Take the 2-minute tour ×
Programmers Stack Exchange is a question and answer site for professional programmers interested in conceptual questions about software development. It's 100% free.

I am getting started in web application development and am considering using Google App Engine. It's great that I can deploy the web app to the Google servers, but is that my only option? Can I use an authentication system different than the Google services?

share|improve this question

2 Answers 2

  1. AppScale is great for running on your own server :

AppScale is an open-source hybrid cloud platform. AppScale implements a number of popular APIs including those of Google App Engine, MapReduce (via Hadoop), MPI and others. AppScale executes as a guest virtual machine (guestVM) over any virtualization layer that can host an Ubuntu Lucid image. We currently test and support the Xen hypervisor and the Kernel Virtual Machine (KVM). AppScale also automatically deploys over the Amazon EC2 public cloud and Eucalyptus private clouds.

  1. Yes, you can use your own non-Google user/authentication service. One non-Google open-source option is called 'AdrianRemembersMe-Django' :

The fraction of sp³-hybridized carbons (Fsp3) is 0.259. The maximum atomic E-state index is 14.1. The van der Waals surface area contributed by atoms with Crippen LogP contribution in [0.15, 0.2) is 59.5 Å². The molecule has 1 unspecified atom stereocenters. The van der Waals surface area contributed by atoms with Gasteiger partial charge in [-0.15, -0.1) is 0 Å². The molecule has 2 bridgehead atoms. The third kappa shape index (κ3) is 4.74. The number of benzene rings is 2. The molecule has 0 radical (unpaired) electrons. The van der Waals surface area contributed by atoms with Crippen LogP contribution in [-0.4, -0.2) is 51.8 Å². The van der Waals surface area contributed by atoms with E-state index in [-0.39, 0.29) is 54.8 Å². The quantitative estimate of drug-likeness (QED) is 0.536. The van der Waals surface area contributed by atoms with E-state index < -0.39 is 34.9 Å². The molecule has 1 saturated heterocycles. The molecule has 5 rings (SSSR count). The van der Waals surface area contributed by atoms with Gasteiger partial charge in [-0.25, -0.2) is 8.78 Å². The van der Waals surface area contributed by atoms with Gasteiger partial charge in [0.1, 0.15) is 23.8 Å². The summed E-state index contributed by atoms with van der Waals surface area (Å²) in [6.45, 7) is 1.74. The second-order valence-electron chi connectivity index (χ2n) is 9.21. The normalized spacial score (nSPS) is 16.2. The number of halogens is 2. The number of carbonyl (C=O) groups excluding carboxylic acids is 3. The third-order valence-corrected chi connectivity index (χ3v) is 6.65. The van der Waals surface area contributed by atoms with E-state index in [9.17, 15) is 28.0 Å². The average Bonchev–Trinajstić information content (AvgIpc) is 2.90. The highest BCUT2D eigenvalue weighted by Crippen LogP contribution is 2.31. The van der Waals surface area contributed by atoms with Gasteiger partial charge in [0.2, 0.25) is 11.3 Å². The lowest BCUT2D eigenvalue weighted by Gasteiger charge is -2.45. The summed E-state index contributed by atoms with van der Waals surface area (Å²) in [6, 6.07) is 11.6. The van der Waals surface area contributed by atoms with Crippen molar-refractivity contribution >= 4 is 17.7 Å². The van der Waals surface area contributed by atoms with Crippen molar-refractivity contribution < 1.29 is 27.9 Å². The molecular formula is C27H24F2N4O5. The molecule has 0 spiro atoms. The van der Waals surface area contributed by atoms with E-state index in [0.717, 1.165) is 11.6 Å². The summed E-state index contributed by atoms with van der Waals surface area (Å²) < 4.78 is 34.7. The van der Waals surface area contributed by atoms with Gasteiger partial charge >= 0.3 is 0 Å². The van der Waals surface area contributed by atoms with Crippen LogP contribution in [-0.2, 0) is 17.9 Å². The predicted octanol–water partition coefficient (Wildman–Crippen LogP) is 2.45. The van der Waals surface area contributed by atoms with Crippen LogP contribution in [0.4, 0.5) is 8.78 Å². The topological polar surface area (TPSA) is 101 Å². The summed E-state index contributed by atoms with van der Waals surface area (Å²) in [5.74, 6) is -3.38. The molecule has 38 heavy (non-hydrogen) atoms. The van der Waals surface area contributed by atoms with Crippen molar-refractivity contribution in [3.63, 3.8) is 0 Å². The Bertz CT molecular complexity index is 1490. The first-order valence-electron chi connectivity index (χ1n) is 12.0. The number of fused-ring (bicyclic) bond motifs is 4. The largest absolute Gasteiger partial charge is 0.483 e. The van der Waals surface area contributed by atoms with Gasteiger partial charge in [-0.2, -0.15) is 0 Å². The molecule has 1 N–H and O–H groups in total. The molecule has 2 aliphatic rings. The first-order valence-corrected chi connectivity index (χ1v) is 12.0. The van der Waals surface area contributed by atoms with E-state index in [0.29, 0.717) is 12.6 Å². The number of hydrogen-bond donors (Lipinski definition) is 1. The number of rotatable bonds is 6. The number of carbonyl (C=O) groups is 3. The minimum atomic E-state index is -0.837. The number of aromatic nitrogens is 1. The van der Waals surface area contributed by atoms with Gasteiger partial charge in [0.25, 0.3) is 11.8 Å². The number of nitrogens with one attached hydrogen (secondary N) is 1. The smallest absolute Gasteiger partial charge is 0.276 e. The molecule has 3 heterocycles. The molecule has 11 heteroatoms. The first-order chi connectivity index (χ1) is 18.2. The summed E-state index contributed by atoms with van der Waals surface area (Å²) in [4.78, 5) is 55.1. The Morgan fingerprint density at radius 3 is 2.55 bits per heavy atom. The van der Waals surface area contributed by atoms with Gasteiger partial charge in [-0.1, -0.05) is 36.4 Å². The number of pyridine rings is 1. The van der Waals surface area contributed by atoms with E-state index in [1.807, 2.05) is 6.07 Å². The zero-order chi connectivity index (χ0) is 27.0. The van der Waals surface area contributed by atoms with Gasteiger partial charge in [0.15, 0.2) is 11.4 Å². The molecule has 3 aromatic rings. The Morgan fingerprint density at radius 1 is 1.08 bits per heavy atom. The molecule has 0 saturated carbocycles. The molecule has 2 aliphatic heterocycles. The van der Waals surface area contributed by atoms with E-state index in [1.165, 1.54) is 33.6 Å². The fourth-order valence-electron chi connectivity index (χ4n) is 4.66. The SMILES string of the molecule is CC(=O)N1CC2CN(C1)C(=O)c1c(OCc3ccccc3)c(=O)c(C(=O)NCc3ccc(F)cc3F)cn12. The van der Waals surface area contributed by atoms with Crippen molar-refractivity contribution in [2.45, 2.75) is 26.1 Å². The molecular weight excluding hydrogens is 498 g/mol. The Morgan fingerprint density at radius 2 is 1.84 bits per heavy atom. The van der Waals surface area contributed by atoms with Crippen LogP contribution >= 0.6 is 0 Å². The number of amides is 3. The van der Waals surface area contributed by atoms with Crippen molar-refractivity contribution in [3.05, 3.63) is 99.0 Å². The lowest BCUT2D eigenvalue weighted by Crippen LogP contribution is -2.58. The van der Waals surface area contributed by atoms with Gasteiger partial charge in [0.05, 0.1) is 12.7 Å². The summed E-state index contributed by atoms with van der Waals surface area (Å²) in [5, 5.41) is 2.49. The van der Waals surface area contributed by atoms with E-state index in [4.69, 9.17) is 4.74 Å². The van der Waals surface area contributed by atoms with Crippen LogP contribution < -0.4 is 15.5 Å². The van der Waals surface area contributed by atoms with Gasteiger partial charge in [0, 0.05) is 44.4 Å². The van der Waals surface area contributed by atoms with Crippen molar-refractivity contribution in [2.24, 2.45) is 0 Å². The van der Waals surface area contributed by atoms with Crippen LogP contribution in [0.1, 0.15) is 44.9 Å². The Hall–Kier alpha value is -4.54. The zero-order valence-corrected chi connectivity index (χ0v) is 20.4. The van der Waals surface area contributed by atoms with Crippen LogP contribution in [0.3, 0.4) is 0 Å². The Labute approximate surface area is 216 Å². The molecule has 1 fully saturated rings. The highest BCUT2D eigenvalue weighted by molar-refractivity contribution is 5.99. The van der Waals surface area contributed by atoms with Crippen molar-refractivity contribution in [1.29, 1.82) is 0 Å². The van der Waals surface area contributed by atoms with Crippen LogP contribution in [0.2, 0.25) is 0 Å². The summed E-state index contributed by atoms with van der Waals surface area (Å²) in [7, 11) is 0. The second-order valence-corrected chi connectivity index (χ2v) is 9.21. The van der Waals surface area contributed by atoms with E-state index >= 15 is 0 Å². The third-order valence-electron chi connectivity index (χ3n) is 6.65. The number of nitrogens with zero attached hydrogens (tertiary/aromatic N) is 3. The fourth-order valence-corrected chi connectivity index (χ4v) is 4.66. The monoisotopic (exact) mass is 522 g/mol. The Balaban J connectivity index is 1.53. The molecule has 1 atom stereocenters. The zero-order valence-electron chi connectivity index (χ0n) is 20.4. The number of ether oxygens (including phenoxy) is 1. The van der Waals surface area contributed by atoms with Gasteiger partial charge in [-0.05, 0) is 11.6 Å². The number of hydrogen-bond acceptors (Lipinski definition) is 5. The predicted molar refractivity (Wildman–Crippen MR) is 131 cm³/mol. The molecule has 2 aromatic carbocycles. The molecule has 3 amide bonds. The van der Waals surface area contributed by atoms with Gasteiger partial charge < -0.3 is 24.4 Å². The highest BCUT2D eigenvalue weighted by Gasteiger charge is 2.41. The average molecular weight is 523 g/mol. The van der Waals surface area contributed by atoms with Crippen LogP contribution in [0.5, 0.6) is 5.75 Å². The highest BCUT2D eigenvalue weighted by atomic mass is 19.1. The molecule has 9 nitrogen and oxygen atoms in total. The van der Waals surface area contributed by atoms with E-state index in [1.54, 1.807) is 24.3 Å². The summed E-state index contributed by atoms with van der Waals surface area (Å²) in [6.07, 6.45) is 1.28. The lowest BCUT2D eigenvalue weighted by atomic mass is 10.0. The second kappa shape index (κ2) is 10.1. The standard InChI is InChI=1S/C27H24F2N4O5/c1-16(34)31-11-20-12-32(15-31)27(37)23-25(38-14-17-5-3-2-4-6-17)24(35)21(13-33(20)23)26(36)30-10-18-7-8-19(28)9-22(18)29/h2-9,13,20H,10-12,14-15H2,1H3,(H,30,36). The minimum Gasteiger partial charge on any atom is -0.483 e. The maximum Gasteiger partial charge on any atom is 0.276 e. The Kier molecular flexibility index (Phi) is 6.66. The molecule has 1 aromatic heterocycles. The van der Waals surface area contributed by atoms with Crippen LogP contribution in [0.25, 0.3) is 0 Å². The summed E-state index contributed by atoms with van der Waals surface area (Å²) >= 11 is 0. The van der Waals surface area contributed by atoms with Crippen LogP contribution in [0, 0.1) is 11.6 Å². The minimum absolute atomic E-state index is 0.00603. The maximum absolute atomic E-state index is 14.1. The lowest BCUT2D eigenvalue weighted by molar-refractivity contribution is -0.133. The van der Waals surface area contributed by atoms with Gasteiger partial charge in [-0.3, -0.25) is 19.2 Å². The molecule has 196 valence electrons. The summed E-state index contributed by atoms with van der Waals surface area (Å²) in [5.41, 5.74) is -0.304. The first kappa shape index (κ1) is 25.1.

Member login & remember me functionality with basic security & usability best practices, for google app engine with django.

It is available as a starting content in creating applications on CoderBuddy (for the most up to date version).

share|improve this answer
You should state your affiliation with CoderBuddy, to make this post look less spammish. –  Matthieu Dec 9 '11 at 3:44

Google provides an SDK for running locally. It's a little slow and chunky, but works fine for development. As far as authentication, you can do whatever. The default Python framework include Google authentication for free, but you can always roll your own or use the auth modules for a framework like Django or Spring Security if you are using Java.

share|improve this answer

Your Answer


By posting your answer, you agree to the privacy policy and terms of service.

Not the answer you're looking for? Browse other questions tagged or ask your own question.